She has nothing to do but stare at the wallpaper all day long. The room is located on the top floor of the mansion, away from all the everyday happenings of the household. Here the author develops her theme of isolation by shifting the scene from the forlorn setting of the mansion to the lonely setting of the room.
This parallels the narrowing of the wife’s focus from all the aspects of her surroundings to just the wallpaper, then, at the end, from the wallpaper to herself – her freedom, or lack of it. There are no outside stimuli to take her mind off the wallpaper due to her husband/doctor’s edict that she is to “rest” and not have any responsibility. She is “to have,” she says, “perfect rest.
“(471). Since she has nothing to do but study the wallpaper, she continues her search for something deeper in it until, finally, she sees herself trapped in it, the woman she sees “stooping down and creeping about” behind the pattern (475). It is at this point the wife notices the musty smell of the wallpaper as well as its shifting patterns and changing shades of yellow (476). Her noticing that the wallpaper has a musty, moldy smell shows the extent of her mind’s decay. At the end, she notices the “women creeping” in the paper, and all she desires is to free them (478 ; 479).
The reader can now see that the wife has gone totally and irreversibly mad. Evidences that suggest her insanity includes creeping around the room, gnawing the bedpost in frustration, tearing paper off the walls, and then locking the door, and tossing out the key into the bushes (479, 480, ; 481). However, we as readers can only fully appreciate the progress of the wife’s descent into insanity and feel for her plight because we see the situation from her perspective. Also, because the wife has no name, the reader can put him or herself into the wife’s situation. From this perspective we get a vivid depiction of what it is like to go mad.
If the story had been told from a limited omniscient or omniscient point of view, too much detail would have been given. It would have cluttered the story, lessened the reader’s sympathy for the wife, and detracted from the central theme of the story (the wife’s growing obsession with the wallpaper her increasing insanity}). A third person participant point of view would not work either. First, John, her husband and doctor, would deny that she had a serious problem, making the reader unaware of the true situation. And again, we would feel less sympathy towards the wife. Second, if the story were narrated by the housekeeper, Jane, the reader might be given a hint that the wife was going mad, but her state of mind would be uncertain until the end. In either character’s case, the wallpaper would hold little significance to him or her. In seeing the story through the wife’s eyes, we can see that her mental illness in “The Yellow Wallpaper” is inevitable.
Between society’s view of women at that time, the husband’s attitude towards her, and his ineffective remedies, the wife’s mental instability can only grow worse. The wallpaper lets the reader follow the woman’s regression into insanity as the story progresses. Only with the first person point of view (the wife’s) can the reader follow this regression of the mind. All in all, this is a sad story of a woman’s struggle for sanity in an indifferent society.Intro = talk about owl( barn owl and rodent – natural historyDiscussion —do percentagese and such B.S.Nicole WalkerComplete Outline In Charlotte Perkins Gilman’s “The Yellow Wallpaper,” a nervous wife, an overprotective husband, and a large, dank room covered in musty wallpaper all play important parts in driving the wife insane. The husband’s smothering attention, combined with the isolated environment, incites the nervous nature of the wife, causing her to plunge into insanity to the point she sees herself in the wallpaper.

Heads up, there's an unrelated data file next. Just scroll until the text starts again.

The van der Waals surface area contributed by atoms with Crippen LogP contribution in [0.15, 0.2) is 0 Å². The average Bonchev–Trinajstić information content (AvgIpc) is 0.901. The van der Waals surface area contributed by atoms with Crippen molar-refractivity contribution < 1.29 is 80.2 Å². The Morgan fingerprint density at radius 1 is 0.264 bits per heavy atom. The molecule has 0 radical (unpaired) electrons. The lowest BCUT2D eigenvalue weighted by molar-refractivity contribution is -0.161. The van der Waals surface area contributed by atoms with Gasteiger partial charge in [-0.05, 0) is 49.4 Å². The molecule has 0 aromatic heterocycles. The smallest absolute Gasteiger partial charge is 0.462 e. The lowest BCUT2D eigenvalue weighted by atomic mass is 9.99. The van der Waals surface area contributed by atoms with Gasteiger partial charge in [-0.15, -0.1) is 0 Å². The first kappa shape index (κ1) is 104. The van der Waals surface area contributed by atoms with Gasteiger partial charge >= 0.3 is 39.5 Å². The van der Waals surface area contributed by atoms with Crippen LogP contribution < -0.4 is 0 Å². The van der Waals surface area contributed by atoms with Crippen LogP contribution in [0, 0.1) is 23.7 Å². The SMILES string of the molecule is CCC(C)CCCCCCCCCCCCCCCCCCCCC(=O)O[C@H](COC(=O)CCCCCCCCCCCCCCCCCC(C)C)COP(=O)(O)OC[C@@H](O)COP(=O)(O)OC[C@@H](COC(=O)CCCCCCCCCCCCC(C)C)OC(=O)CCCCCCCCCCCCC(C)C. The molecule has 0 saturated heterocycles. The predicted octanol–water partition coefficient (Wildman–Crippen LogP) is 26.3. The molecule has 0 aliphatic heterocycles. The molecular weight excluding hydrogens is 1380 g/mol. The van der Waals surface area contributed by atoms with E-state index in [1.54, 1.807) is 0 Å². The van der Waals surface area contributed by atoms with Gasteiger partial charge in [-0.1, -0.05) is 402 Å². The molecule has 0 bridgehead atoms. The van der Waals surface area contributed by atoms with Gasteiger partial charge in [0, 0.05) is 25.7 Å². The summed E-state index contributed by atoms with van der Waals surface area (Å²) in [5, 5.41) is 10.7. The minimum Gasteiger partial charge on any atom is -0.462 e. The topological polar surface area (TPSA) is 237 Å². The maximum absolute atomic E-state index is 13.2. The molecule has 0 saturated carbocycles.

The author’s masterful use of not only the setting (of both time and place), but also of first person point of view, allows the reader participate in the woman’s growing insanity. a) A time in society where the family institution was strict b) Women were possessions of men a) They are regarded as fit only to bear children b) They are kept from positions other than traditional ones a) Husband treats her like a child rather than a wife D. Inaccurate Medical Information a) The cure for her prescribed by her husband and brother only makes things worse b) They unwittingly aid her descent into insanity by the strict regimen they force upon her A. Older ‘Victorian Mansion’ with a shady past a) It is a melancholy place with a sad sort of atmosphere b) Neglected and abandoned house c) Defying time and weather to destroy it B. Jail-like room in poor condition c) Rings and things in the walls C.
Wallpaper pattern, color, condition and smell a) Pattern is sprawling, ugly, and repetitive b) Color is a dirty, off shade of yellow and very repulsive c) Condition is poor with ripped and missing sections d) Smell is symbolic of her decaying state of mind a) The lack of stimulus due to isolation feeds her obsession with the wallpaper b) The removal of responsibility causes her to lose her grip on reality as she is forced into uselessness c) Confinement to her room causes her to narrow her focus from the house to the room and then fromthe room to the wallpaper and its pattern. With nothing else to do she continues this search forsomething deeper and goes into the pattern of the wallpaper, from there to the wallpapers scent. a) This lets us see how and why she thinks and behaves the way she does b) If it were from another characters point of view we would miss many important details c) If it were just limited omniscient point of view the reader would not be able to sympathize so well with the main character and would see the husband in a different light B.
Limited Omniscient and Omniscient c) Unsympathetic to wife and her situationa) Husband in denial and housekeeper unawareb) Too little information, unsympathetic c) Cant see relevance of wallpaper to storyBibliography: